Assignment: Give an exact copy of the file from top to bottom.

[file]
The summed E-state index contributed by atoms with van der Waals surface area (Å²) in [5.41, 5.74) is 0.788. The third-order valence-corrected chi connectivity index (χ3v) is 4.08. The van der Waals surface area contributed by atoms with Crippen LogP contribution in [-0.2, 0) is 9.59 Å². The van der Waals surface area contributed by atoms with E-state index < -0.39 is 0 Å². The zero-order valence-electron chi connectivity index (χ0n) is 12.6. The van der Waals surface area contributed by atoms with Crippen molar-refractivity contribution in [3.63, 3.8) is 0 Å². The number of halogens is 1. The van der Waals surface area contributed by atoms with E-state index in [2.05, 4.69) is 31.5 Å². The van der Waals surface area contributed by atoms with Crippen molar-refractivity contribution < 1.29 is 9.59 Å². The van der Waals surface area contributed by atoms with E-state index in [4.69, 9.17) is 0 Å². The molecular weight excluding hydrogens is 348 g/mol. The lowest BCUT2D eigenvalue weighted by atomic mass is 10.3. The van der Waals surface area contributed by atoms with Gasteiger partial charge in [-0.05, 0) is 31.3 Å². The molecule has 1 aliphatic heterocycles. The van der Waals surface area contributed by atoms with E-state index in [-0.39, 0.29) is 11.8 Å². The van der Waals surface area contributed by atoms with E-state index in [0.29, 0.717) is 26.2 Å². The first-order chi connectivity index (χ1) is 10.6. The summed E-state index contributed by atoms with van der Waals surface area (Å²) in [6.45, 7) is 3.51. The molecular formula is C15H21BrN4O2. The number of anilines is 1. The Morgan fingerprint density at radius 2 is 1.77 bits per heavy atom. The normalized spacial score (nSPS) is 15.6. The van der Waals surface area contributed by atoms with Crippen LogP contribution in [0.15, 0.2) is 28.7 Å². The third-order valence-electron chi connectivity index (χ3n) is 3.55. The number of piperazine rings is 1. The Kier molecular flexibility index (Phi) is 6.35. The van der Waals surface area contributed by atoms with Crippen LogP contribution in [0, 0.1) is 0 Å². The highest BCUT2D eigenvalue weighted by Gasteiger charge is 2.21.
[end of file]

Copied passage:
The summed E-state index contributed by atoms with van der Waals surface area (Å²) in [5.41, 5.74) is 0.788. The third-order valence-corrected chi connectivity index (χ3v) is 4.08. The van der Waals surface area contributed by atoms with Crippen LogP contribution in [-0.2, 0) is 9.59 Å². The van der Waals surface area contributed by atoms with E-state index < -0.39 is 0 Å². The zero-order valence-electron chi connectivity index (χ0n) is 12.6. The van der Waals surface area contributed by atoms with Crippen molar-refractivity contribution in [3.63, 3.8) is 0 Å². The number of halogens is 1. The van der Waals surface area contributed by atoms with E-state index in [2.05, 4.69) is 31.5 Å². The van der Waals surface area contributed by atoms with Crippen molar-refractivity contribution < 1.29 is 9.59 Å². The van der Waals surface area contributed by atoms with E-state index in [4.69, 9.17) is 0 Å². The molecular weight excluding hydrogens is 348 g/mol. The lowest BCUT2D eigenvalue weighted by atomic mass is 10.3. The van der Waals surface area contributed by atoms with Gasteiger partial charge in [-0.05, 0) is 31.3 Å². The molecule has 1 aliphatic heterocycles. The van der Waals surface area contributed by atoms with E-state index in [-0.39, 0.29) is 11.8 Å². The van der Waals surface area contributed by atoms with E-state index in [0.29, 0.717) is 26.2 Å². The first-order chi connectivity index (χ1) is 10.6. The summed E-state index contributed by atoms with van der Waals surface area (Å²) in [6.45, 7) is 3.51. The molecular formula is C15H21BrN4O2. The number of anilines is 1. The Morgan fingerprint density at radius 2 is 1.77 bits per heavy atom. The normalized spacial score (nSPS) is 15.6. The van der Waals surface area contributed by atoms with Crippen LogP contribution in [0.15, 0.2) is 28.7 Å². The third-order valence-electron chi connectivity index (χ3n) is 3.55. The number of piperazine rings is 1. The Kier molecular flexibility index (Phi) is 6.35. The van der Waals surface area contributed by atoms with Crippen LogP contribution in [0, 0.1) is 0 Å². The highest BCUT2D eigenvalue weighted by Gasteiger charge is 2.21.